By Tim Reynolds, Associated Press SHANGHAI (AP) — Khris Middleton’s two free throws with 2.1 seconds remaining in overtime saved the United States from what would have been a shocking loss, and the two-time defending champion Americans somehow rallied to beat Turkey 93-92 in a World Cup Group E game on Tuesday night. Turkey went 0 for 4 from the foul line within a span of nine-tenths of a second, the last two misses coming from Cedi Osman with 8.2 seconds left. Middleton went to the rim on the ensuing possession, got fouled and made both shots. Turkey had a chance at the end, but Ersan Ilyasova’s jumper was off the mark and the Americans escaped. “It was a heck of a game,” U.S. coach Gregg Popovich said. “As we all know, it was anybody’s game. We will accept the win.” The Americans have now won 21 consecutive World Cup games, extending the record for any nation at FIBA’s signature event. The U.S. also extended its winning streak to 55 games in international tournaments with NBA players on the roster, starting with the bronze-medal game at the 2006 world championships. But it had to sweat this one out, all the way to the end. Middleton led the Americans with 15 points and Kemba Walker — who single-handedly erased a five-point U.S. deficit in overtime with a 3-pointer and another score sandwiched by his drawing an offensive foul — scored 14 in a game where Jayson Tatum had to make two of three free throws with one-tenth of a second left in regulation to save them. Tatum sprained his left ankle at the end of overtime, putting his status for at least the immediate future in doubt. Ilyasova led Turkey with 23 points. Melih Mahmutoglu had 18, Furkan Korkmaz scored 16 and Osman added 15 for Turkey. The win clinched a second-round berth for the U.S., but only after Osman and Dogus Balbay went 0 for 4 from the line with Turkey up by one in the final seconds of overtime. “It really hurts,” Korkmaz said. “I think it was in our hands — not their hands.” Ilyasova’s tip-in with 12.3 seconds remaining in regulation gave Turkey its first lead at 81-79. Turkey had gone 0 for 9 on shots to take the lead before Ilyasova’s swat bounced off the rim and dropped through the net. The U.S. went for the win on the ensuing possession, first with Middleton missing a 3-pointer and then the ball finding Tatum as the last seconds ticked away. He got fouled by Osman as he took a 3-point attempt from the top of the key; the scoreboard showed no time left, but officials put one-tenth of a second on after review. He made the first. The second rimmed out. The third, with the game on the line, rattled home. Turkey had a chance on the final play of regulation, but a lob to the rim got knocked away easily, sending the game to OT. The U.S. ran out to a quick 10-2 lead and never trailed in the half, though it was far too close for the Americans’ comfort. It was 26-21 after the first quarter, though it seemed like the Americans had control again when they led 41-26 with 5:33 left in the half. That’s when Turkey got a spark — by a guard born in Gainesville, Florida. Scottie Wilbekin, who played four years of college ball for Florida and got his Turkish passport last year, fueled a 12-0 run that awoke the pro-Turkey crowd of 18,000 at the Shanghai Oriental Sports Center. He got it going with a 3-pointer, fed Ilyasova for another 3 not long afterward and converted a four-point play with 3:12 left in the half. And it stayed tight the rest of the way — until they could finally exhale. “It means a lot. It means a lot, man,” Walker said. TIP-INS U.S.: Jason Williams, the point guard on Miami’s 2006 NBA title team, was in the stands. ... Tatum, Myles Turner and Joe Harris each finished with 11 for the Americans. Turkey: The loss dropped Turkey to 21-8 in its last 29 World Cup games. ... Wilbekin had gone up against some U.S. players before — in college at Florida he played against Harris (Virginia) and Middleton (Texas A&M), and in the 2015 NBA preseason for Philadelphia he faced Harris (then with Cleveland) and Brook Lopez (then with Brooklyn). THE SERIES The U.S. is now 3-0 against Turkey, after matchups in each of the last three World Cups. The Americans endured a raucous home crowd to beat Turkey 81-64 in the gold-medal game of the world championships at Istanbul in 2010, then rallied from a five-point halftime deficit to beat Turkey 98-77 in the second game of the 2014 World Cup. LIN APPEARS Jeremy Lin, who signed last month with the Beijing Ducks to continue his career after playing for eight NBA teams in a span of nine seasons, was at the game. Lin is best remembered for the “Linsanity” stint with the New York Knicks that vaulted him to temporary stardom, as well as getting an NBA title last season with the Toronto Raptors. UP NEXT U.S.: Faces Japan on Thursday in Shanghai. Turkey: Faces the Czech Republic on Thursday in Shanghai......»»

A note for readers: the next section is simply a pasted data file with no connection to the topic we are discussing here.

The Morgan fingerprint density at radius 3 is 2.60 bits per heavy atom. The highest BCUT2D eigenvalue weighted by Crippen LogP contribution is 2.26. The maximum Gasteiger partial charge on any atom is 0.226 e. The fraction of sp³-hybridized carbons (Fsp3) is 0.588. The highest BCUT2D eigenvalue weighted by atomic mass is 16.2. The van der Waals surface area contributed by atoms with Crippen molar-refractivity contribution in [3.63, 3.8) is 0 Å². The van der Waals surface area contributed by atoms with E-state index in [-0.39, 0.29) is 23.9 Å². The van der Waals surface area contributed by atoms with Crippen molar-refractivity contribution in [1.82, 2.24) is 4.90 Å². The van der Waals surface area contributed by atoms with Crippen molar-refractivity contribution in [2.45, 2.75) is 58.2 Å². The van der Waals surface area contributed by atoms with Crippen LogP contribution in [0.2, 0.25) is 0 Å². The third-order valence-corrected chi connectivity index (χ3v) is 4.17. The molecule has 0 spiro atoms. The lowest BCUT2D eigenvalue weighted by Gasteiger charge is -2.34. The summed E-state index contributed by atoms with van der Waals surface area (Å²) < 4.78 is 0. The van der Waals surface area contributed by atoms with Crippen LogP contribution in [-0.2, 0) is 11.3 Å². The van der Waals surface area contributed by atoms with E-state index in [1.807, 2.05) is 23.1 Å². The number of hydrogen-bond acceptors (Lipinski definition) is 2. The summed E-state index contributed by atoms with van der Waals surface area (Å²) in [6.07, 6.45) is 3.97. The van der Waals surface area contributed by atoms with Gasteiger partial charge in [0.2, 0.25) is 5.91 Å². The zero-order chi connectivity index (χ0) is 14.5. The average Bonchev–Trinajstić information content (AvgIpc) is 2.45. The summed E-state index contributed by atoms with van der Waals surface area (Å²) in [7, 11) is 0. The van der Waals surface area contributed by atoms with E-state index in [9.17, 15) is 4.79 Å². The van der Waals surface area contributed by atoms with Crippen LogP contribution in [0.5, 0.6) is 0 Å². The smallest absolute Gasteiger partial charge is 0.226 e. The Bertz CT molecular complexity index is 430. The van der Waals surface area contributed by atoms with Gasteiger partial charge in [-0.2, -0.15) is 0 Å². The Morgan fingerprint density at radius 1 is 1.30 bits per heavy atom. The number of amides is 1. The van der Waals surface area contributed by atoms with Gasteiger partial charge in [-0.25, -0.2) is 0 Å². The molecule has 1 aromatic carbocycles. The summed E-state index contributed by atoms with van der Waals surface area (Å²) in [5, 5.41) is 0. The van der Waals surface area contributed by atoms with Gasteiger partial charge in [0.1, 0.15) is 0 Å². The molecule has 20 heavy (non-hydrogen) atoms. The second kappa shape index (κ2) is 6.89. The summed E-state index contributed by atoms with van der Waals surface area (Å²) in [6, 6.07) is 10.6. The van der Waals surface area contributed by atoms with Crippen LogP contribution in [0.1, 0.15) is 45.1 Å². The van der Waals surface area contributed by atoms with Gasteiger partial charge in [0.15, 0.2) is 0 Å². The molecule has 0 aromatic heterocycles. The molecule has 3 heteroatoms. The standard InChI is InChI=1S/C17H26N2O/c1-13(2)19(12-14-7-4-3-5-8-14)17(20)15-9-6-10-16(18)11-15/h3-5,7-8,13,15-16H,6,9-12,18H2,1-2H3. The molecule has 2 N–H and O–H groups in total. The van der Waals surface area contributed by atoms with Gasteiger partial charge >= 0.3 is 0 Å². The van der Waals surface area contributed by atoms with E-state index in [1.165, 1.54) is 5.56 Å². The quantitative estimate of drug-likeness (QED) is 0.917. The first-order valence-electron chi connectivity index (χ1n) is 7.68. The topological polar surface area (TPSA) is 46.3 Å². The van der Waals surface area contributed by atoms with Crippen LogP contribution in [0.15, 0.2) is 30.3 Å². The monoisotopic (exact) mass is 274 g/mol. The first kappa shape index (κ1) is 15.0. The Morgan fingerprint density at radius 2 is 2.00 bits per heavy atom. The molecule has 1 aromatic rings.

Category: sportsSource:  abscbnRelated NewsSep 3rd, 2019